LSU Post Game 2 Press Conference
2017 Women's College World Series
Thursday, June 1 2017
Oklahoma City, Oklahoma
LSU – 2, UCLA – 1
LSU interview with Beth Torina, Allie Walljasper, Constance Quinn, Sahvanna Jaquish.
BETH TORINA: UCLA is a great team. I would imagine they'd continue for quite some time in this tournament. I think they're really talented. There's not a spot in their lineup that's not scary. I think they played a great game. I loved my team's fight. I love how they continued to punch. I thought unbelievable tone we set there with Emily Griggs and Sahvanna (Jaquish) right there with back-to-back doubles. I think that was a huge part of the game right there, and then Allie Walljasper did what Allie Walljasper does, and that's give us a chance to win every ballgame she's ever a part of.
Q. Beth, it looked like you were going to attack, attack, attack, like you said the other day. That was the plan against (Rachel) Garcia, obviously.
BETH TORINA: Yeah, you know, she's really talented. I think obviously she's a freshman, so maybe we got away with a couple pitches early, just being on the big stage and were able to attack her there early. But I think our kids did a good job of buying into the plan. I think there were some moments where we could have even improved in that, but I think they did a good job of buying into the plan, and I think even when things didn't go our way, they were able to step up and still have an answer back. I think Constance (Quinn) especially, things maybe didn't go her way early, but still was gritty enough to come back, fight, have a huge at-bat at the plate and then scores the winning run.
Q. Constance, the play at the plate that you made, was Amber telling you to throw it home or did you just have that that feeling?
CONSTANCE QUINN: Well, I knew she was going regardless, and so when I went to the ball, regardless of the error, I just knew I had to pick it up and throw it, and everyone was just saying, four, four, four, and plus we work on that all the time in practice, not so much concentrating on the play and picking it up and looking for the next play.
Q. Constance, the other play at the plate where you were safe, first of all, how is your shoulder, and what did you see going into the plate? How much of the plate did you see as the throw was coming in?
CONSTANCE QUINN: Well, I'm fine, 100 percent. But when I was coming into home, I saw a little bit of an opening. I knew it was going to be a close play the way the coach was hauling me around third, but I knew it was going to be either an obstruction play or a called out. It was that close. But at that point you have to go in hard and hope for the best.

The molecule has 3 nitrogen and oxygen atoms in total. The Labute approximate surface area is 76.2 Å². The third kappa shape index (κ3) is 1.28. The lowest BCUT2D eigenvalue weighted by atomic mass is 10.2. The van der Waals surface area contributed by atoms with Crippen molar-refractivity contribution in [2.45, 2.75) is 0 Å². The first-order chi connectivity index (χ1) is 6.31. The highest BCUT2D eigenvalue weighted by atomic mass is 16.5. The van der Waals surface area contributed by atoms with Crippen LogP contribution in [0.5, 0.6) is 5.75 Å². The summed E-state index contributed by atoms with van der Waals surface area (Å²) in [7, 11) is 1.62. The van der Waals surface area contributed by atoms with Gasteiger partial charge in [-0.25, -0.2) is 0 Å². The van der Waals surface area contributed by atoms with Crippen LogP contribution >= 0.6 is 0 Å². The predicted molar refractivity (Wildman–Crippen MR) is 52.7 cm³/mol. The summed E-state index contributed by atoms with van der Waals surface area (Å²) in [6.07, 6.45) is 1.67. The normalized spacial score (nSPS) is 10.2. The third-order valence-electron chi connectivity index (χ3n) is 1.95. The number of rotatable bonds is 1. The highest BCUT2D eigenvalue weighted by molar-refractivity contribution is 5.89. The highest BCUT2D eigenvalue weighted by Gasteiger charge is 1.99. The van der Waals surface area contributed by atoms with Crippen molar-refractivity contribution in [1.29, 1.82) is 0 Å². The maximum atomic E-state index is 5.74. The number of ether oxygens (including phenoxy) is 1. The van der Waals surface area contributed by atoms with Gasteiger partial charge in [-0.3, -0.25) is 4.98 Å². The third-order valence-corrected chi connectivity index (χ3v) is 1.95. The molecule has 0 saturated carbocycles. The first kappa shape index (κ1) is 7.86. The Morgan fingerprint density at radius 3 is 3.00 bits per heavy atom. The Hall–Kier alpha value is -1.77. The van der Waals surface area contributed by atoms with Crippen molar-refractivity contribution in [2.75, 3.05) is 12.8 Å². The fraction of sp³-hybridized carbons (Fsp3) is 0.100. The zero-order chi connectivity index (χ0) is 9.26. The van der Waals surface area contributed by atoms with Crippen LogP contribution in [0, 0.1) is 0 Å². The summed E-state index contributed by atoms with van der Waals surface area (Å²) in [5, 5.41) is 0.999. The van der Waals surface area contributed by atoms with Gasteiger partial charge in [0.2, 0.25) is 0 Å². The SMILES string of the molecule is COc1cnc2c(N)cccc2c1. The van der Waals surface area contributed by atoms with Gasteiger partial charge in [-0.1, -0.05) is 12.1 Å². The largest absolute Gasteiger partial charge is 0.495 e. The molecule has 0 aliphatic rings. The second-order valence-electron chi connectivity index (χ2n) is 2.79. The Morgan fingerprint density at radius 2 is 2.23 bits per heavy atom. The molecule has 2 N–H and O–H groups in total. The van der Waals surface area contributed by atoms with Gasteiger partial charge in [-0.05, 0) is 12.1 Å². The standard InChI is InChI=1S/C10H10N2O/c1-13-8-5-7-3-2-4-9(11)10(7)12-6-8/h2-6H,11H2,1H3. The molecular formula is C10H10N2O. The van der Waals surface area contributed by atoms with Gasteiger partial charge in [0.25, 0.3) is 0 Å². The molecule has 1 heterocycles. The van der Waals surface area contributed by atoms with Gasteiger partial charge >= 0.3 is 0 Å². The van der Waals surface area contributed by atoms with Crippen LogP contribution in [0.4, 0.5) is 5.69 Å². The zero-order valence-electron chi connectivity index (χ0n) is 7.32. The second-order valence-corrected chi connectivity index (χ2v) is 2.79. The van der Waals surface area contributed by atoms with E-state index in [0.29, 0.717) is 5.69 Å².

Q. Allie, you pitched a complete game with zero strikeouts. How important was it for your defense to play big behind you?
ALLIE WALLJASPER: My defense always has my back no matter what. I'm more of a pitch-to-contact pitcher, so they always know what to expect. I just had great defense behind me the entire time, and I'm very thankful for them.
Q. Beth, what do you think when you see Florida do what they do to Texas A&M and you know that you're going to be playing them next? I know you had your game that you were focusing on, but did that open your eyes a little bit when you see them kind of run Texas A&M off the field?
BETH TORINA: I didn't watch too much of the game. Obviously we were preparing. All I know is the score for the most part. But one thing, our players, we have a great pitching staff. I'm really confident in them. I'm really confident in their ability to shut down any offense. Doesn't matter what the name is behind it. I think we faced one of the best ones in the tournament today. Really confident in our pitching staff, and I feel like when you have them in your back pocket, there's not a lot of things that are scary to you.
Q. I was able to catch up with Les Miles in the stands here today. He's here supporting you guys. What kind of relationship did you forge over his years there and just your reaction to him coming and supporting you guys?
BETH TORINA: Well, his youngest daughter is a softball player, so I know the family really well through that. I have worked with her since she was I think 9 years old pitching. So I'm very close to their family. Awesome to have him here and support it. He's just a class act, a huge LSU fan, a supporter of the sport, and it's a real honor to have him and his family here today.
Q. Sahvanna, the first back-to-back doubles, what did that do for the team in the dugout, and how much juice did it give you guys?
SAHVANNA JAQUISH: Well, I think it gave us a lot of juice, as you put it. But Emily Griggs has just been on fire lately, and I wanted to follow up with something that we did to get our team going, so I was happy to find it in the gap and get to second base.
Q. Sahvanna, do you feel like you guys are on a roll right now, maybe you're peaking at the right time?